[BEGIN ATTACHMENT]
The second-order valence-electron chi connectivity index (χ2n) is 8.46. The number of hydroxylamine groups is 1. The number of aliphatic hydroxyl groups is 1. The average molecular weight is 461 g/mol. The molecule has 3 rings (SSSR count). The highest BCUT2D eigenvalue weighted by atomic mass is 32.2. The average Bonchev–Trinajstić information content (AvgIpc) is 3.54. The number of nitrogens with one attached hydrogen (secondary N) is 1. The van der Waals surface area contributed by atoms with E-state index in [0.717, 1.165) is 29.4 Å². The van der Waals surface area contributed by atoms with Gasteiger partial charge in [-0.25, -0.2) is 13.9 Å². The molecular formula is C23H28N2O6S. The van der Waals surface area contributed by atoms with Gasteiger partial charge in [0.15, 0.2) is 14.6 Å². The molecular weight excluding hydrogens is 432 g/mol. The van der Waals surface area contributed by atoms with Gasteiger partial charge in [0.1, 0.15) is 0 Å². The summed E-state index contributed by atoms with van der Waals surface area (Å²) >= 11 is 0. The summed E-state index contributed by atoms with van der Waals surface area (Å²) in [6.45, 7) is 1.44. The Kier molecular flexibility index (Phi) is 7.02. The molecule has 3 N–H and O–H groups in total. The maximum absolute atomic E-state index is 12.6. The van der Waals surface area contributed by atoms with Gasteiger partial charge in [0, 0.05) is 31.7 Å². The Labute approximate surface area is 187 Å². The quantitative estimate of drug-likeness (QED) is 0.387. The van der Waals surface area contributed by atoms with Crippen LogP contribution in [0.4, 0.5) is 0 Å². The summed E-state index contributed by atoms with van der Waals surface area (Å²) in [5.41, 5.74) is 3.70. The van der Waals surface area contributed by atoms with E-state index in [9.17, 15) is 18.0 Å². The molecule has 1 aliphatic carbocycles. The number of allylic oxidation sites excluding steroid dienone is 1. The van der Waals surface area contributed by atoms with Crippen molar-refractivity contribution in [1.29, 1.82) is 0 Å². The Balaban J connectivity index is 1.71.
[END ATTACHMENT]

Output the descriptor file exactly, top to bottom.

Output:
The second-order valence-electron chi connectivity index (χ2n) is 8.46. The number of hydroxylamine groups is 1. The number of aliphatic hydroxyl groups is 1. The average molecular weight is 461 g/mol. The molecule has 3 rings (SSSR count). The highest BCUT2D eigenvalue weighted by atomic mass is 32.2. The average Bonchev–Trinajstić information content (AvgIpc) is 3.54. The number of nitrogens with one attached hydrogen (secondary N) is 1. The van der Waals surface area contributed by atoms with E-state index in [0.717, 1.165) is 29.4 Å². The van der Waals surface area contributed by atoms with Gasteiger partial charge in [-0.25, -0.2) is 13.9 Å². The molecular formula is C23H28N2O6S. The van der Waals surface area contributed by atoms with Gasteiger partial charge in [0.15, 0.2) is 14.6 Å². The molecular weight excluding hydrogens is 432 g/mol. The van der Waals surface area contributed by atoms with Gasteiger partial charge in [0.1, 0.15) is 0 Å². The summed E-state index contributed by atoms with van der Waals surface area (Å²) >= 11 is 0. The summed E-state index contributed by atoms with van der Waals surface area (Å²) in [6.45, 7) is 1.44. The Kier molecular flexibility index (Phi) is 7.02. The molecule has 3 N–H and O–H groups in total. The maximum absolute atomic E-state index is 12.6. The van der Waals surface area contributed by atoms with Gasteiger partial charge in [0, 0.05) is 31.7 Å². The Labute approximate surface area is 187 Å². The quantitative estimate of drug-likeness (QED) is 0.387. The van der Waals surface area contributed by atoms with Crippen LogP contribution in [0.4, 0.5) is 0 Å². The summed E-state index contributed by atoms with van der Waals surface area (Å²) in [5.41, 5.74) is 3.70. The van der Waals surface area contributed by atoms with E-state index in [9.17, 15) is 18.0 Å². The molecule has 1 aliphatic carbocycles. The number of allylic oxidation sites excluding steroid dienone is 1. The van der Waals surface area contributed by atoms with Crippen molar-refractivity contribution in [1.29, 1.82) is 0 Å². The Balaban J connectivity index is 1.71.